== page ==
In any case, Prince clearly had something planned for “Cosmic Day”: while it didn’t make the cut on any of his various album projects in 1986-87, he was invested enough to ask Clare Fischer to add a string arrangement, which the orchestrator overdubbed on December 5. Prince would later repurpose these strings for the intermission music played over the P.A. on the Lovesexy tour. Disappointingly, the version of “Cosmic Day” that’s been released is not the version with Fischer’s orchestration, which would have added some interesting texture to the song’s coda; but I guess on some level it’s appropriate that even after all these years, the “real” “Cosmic Day” remains outside our grasp.
Edit: I was in such a rush to get this up that I forgot to thank Emerson Evelyn for becoming D / M / S / R’s latest patron! Thank you again, and see you all next week!
7 replies on “Cosmic Day”
I wonder why this song gets called “different” so much. It sounds like a fairly straight hard rock (in the Iron Maiden/Thin Lizzy way, those doubled guitars are a fixture) and pop song. Sure, the voice sounds a bit odd with the sped up falsetto, sure the lyrics are a bit unfinished (tralalala? really?) and there’s the legacy of Wendy and Lisa in the extra chords thrown in in the bits that aren’t straight pop fare. I guess it has to be the odd galloping bass drum, or the combination of all those things.
Since I’m a bass player, I am just amazed by the pedestrian eights he plays on the bass, something Prince rarely did. It makes the track somewhat boring, even with quite a few “cool” elements.
Still, happy it’s here, cannot wait till the end of September!
Yeah, I think it’s a combination of “different for Prince” and just an odd juxtaposition of musical flavors–the heavy harmonized guitars with the bubblegummy “tra-la-las,” etc. It reminds me a lot of “Glam Slam” in that way, using these very big arena rock sounds to create something light and frothy. One thing I didn’t end up getting into is that this is one where I had to kind of put aside the “cult classic” reputation to really enjoy it; it wasn’t anywhere near as much of a letdown as “Wally,” but I was pretty nonplussed by the original leak.
Since I found a US dealer offering the pre-order on the SOTT box for $113 with media mail shipping [!] while looking for the “Vienna” 40th Anniversary box [best price there, too] I bit the bullet and have pre-ordered this bad boy as well as the Ultravox. I am all about delayed gratification [and dislike streaming – it doesn’t remotely fit into my lifestyle] so I have not heard the track in question yet, but if the “1999” box is anything to judge by this will be the musical event of the year. You are too correct that Prince’s unreleased canon [which outnumbers his released canon by, what… 4:1?] contains assets far in advance of other, less productive artists. The Prince Musical Iceberg Effect® [you can quote me on that] And that’s what makes these boxed sets of god® so compelling to me. I just paid $105 two months ago [which is looking like a genius move now…] for the “1999” box and it felt worth more than I paid for it. I cannot freaking wait for the SOTT box! It will keep me busy for months.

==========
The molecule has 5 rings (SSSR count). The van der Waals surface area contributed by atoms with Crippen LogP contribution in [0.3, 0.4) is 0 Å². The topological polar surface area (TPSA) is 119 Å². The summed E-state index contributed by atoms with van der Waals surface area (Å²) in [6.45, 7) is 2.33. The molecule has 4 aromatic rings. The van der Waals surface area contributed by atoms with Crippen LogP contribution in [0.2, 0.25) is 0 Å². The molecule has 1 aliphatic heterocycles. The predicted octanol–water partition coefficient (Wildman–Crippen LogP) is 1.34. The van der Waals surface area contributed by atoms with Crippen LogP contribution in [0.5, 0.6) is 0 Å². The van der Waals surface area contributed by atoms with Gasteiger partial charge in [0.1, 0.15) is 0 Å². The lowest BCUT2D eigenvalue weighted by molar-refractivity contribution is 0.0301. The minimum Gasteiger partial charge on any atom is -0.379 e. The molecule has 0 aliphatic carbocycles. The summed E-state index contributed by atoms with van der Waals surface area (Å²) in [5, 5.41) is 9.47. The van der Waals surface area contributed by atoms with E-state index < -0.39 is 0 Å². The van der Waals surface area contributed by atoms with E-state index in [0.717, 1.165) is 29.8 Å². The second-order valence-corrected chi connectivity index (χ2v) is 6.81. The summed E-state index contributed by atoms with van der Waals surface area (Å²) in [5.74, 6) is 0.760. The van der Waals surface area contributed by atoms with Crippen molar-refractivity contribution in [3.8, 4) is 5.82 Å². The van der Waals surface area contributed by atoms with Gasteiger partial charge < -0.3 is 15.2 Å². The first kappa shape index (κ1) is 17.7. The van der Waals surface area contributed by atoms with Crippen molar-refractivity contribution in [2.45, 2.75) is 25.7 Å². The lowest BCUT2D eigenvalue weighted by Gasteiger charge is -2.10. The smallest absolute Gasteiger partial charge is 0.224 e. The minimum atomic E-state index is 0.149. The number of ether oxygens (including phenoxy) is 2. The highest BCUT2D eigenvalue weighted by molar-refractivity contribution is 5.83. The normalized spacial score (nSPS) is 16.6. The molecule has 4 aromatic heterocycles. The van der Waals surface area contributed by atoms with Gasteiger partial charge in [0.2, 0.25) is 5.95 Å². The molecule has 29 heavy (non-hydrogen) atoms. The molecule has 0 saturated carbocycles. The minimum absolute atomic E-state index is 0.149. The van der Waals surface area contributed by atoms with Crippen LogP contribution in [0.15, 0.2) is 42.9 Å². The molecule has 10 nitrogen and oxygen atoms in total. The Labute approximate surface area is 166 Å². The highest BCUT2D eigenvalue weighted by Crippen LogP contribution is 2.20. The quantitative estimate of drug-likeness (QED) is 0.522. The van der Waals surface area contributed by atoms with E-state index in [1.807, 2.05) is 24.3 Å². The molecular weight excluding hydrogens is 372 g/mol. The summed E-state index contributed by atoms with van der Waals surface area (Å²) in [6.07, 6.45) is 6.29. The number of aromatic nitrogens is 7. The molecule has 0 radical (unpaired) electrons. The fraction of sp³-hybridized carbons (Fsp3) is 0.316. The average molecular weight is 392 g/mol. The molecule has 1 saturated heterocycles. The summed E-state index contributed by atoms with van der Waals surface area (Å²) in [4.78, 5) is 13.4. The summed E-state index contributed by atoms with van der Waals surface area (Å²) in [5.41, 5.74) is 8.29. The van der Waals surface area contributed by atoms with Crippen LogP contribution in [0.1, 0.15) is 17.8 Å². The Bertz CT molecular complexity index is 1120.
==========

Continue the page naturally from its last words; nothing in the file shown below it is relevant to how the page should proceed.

Nice! Yeah, this set will reward delayed gratification, I think–I know a few people who have been deliberately waiting to hear the whole thing on physical media when it comes out. I’m honestly kind of hoping this is the last of these preview tracks they release; I’d like there to be at least a few surprises left to discover next month!
I was wondering which others of his canon do you think will get the super deluxe love? If they hit the top sellers there are 10 further US platinum albums in the potential cross hairs: “Prince,” “Controversy,” Around The World In A Day,” Parade,” “Batman,” “Diamonds + Pearls,” “Love Symbol,” “Emancipation,” and “Musicology.” But “Musicology” has already gotten a straight reissue sans extravagance. I’d hop on a “Controversy” box in a split second.